Conceal a traitor - something whispers me
All is not right — | Cato, beware of Lucius. I

[Aside to Cato.
Cato. Let us be neither rash nor diffident -1
Immod'rate valour swells into a fault'; 1
And fear, admitted into public councils, |
Betrays like treason. | Let us shun them both. |
Fathers, I cannot see that our affairs
Are grown thus desp'rate — we have bul warks

round us: 1
Within our walls, I are troops, inured to toil
In Afric's heat, I and season'd to the sun i
Numidia's spacious kingdom lies behind us,
Ready to rise at its young prince's call. |
Prởv'è-déns; not prov'ur-dunce.

b Bůl'wůrks.

a

While there is hope, I do not distrust the gods'; |
But wait, at least, till Cæsar's near approach
Force' us to yield. | ’T will never be too late
To sue for chains, and own a conqueror.
Why should Rome fall a moment ere her time' ? |
No', I let us draw her term of freedom out!
In its full length', and spin it to the last 1
So shall we gain still one day's liberty : 1
And let me perish, I but in Cato's judgment, |
A day', / an hour', / of virtuous liberty, I
Is worth a whole eternity in bondage. I

[Enter Marcus.]
Marc. Fathers, this moment, as I watch'd the gate, |
Lodg'd on my post, I a herald is arriv'd
From Cæsar's camp'; 1 and with him, comes old De'cius,
The Roman knight' - | he carries in his looks
Impatience, I and demands to speak with Cato.
Cato. By your permission, fathers — | bid him enter. I

[Exit Marcus. Decius was once my friend"; | but other prospects Have loos'd those ties, I and bound him fast to Cæsar. His message may determine our resolves. |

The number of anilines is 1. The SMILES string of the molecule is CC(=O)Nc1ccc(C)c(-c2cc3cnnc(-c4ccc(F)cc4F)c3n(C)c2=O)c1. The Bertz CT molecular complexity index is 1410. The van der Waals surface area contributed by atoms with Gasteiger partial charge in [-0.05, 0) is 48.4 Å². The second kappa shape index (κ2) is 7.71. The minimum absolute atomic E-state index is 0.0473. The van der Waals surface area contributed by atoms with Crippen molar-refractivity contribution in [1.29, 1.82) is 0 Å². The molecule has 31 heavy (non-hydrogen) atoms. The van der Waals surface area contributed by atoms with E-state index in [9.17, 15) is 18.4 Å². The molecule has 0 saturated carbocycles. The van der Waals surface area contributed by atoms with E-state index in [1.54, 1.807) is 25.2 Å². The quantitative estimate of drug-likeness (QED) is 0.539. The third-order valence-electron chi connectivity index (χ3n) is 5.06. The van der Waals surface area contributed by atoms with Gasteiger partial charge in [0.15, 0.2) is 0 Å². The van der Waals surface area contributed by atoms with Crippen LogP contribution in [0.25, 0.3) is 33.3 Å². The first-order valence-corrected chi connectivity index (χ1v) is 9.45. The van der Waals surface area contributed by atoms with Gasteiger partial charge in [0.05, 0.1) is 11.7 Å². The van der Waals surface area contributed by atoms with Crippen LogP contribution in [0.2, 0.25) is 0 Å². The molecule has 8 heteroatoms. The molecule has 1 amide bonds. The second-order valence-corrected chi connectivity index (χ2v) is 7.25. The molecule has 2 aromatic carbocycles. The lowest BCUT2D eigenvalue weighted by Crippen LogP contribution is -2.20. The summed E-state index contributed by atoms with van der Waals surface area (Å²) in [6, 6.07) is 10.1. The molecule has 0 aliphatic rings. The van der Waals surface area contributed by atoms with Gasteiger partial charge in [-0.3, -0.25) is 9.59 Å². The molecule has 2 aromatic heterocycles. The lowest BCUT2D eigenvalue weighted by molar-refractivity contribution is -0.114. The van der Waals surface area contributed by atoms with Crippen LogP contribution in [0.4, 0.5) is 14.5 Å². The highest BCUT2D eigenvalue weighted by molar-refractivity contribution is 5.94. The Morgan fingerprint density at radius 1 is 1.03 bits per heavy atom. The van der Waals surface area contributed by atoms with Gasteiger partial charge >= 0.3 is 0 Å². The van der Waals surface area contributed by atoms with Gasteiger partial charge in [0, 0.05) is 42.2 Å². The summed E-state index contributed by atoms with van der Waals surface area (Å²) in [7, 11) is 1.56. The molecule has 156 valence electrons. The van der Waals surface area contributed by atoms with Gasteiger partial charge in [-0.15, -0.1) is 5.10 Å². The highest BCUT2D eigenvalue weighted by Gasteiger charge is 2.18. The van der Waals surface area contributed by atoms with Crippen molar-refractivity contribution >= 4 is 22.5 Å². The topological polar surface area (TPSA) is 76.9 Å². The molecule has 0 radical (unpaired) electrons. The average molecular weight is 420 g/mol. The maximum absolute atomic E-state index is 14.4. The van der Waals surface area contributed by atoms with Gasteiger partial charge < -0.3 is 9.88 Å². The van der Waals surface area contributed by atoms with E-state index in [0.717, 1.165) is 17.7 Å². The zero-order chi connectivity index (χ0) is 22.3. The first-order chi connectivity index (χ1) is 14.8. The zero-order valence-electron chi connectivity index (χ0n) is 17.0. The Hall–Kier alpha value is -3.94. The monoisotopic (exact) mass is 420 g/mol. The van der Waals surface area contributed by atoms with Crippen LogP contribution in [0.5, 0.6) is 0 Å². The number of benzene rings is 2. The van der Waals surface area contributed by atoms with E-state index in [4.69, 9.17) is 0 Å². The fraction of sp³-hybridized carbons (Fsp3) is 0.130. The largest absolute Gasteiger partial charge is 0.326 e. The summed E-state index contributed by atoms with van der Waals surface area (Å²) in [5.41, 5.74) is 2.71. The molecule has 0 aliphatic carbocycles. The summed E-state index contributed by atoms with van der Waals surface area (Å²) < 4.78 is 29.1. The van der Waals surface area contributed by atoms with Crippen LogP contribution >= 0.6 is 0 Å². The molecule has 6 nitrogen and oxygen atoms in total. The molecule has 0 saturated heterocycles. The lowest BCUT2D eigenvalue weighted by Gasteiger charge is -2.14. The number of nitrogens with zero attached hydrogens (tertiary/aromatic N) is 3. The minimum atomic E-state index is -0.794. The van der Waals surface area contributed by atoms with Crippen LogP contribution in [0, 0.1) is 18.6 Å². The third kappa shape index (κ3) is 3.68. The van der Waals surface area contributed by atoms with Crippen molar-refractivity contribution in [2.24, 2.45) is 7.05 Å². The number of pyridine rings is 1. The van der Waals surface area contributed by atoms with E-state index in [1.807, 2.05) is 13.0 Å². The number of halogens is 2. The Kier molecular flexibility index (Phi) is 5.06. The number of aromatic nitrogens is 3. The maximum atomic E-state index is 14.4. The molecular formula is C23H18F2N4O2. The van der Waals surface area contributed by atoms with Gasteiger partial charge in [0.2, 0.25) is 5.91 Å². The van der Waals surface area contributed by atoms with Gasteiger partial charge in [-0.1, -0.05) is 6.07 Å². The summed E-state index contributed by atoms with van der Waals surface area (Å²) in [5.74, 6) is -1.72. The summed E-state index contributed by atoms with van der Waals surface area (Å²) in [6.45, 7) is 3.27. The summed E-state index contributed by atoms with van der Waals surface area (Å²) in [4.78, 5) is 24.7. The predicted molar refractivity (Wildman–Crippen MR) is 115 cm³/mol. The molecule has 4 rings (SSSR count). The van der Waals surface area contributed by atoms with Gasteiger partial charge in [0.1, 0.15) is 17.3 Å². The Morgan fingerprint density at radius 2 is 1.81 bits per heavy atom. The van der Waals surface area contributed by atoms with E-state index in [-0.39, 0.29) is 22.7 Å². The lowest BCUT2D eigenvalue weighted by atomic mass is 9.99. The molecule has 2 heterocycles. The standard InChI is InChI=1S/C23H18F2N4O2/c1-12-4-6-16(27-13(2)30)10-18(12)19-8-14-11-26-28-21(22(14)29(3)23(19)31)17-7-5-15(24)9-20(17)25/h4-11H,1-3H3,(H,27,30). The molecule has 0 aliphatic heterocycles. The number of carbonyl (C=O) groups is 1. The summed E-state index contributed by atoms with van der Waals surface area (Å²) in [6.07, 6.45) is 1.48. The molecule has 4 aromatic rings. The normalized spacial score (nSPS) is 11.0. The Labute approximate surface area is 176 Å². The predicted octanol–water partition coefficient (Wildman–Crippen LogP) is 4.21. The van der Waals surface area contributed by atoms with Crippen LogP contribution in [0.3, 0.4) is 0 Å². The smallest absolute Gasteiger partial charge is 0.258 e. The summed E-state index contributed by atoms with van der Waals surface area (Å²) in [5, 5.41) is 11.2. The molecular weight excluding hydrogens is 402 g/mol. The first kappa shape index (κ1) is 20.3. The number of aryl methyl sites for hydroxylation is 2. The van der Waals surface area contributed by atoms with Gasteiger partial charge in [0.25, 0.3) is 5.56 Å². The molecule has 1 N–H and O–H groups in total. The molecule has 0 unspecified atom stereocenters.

[Enter Decius.] Dec. Cæsar sends health to Ca'to. I Cato.

Could he send it To Cato's slaughter'd friěnds, I it would be welcome. I Are not your orders to address the sen'ate? |

Dec. My business is with Ca'to. 1 Cæsar sees The straits to which you 're driven; and, as he knows Cato's high worth, is anxious for your life.

Cato. My life is grafted on the fate of Rome. I Would he save Cato, l bid him spare his country. Tell your dictator this — and tell him too, Čato Disdains' a life which he has power to offer.

Dec. Rome, and her senators, submit to Cæsar; | Her generals, and her consuls, are no more,

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Who check'd his conquests, I and denied his triumphs. / Why will not Ca'to be this Cæsar's friend ? |

Cato. Those very reasons thou hast urg'd', forbid it. |

Dec. Cato, I have orders to expos'tulate,
And rea'son with you, I as from friend to friend: ; |
Think on the storm that gathers o'er your

head,
And threatens ev'ry hour to burst upon
Still may you stand high in your country's honours, - 1
Do but comply, I and make your peace with Cæsar, I
Rome will rejoice', I and cast its eyes on Cato,
As on the second of mankind. |
Cato.

No more

1 I must not think' of life on such conditions.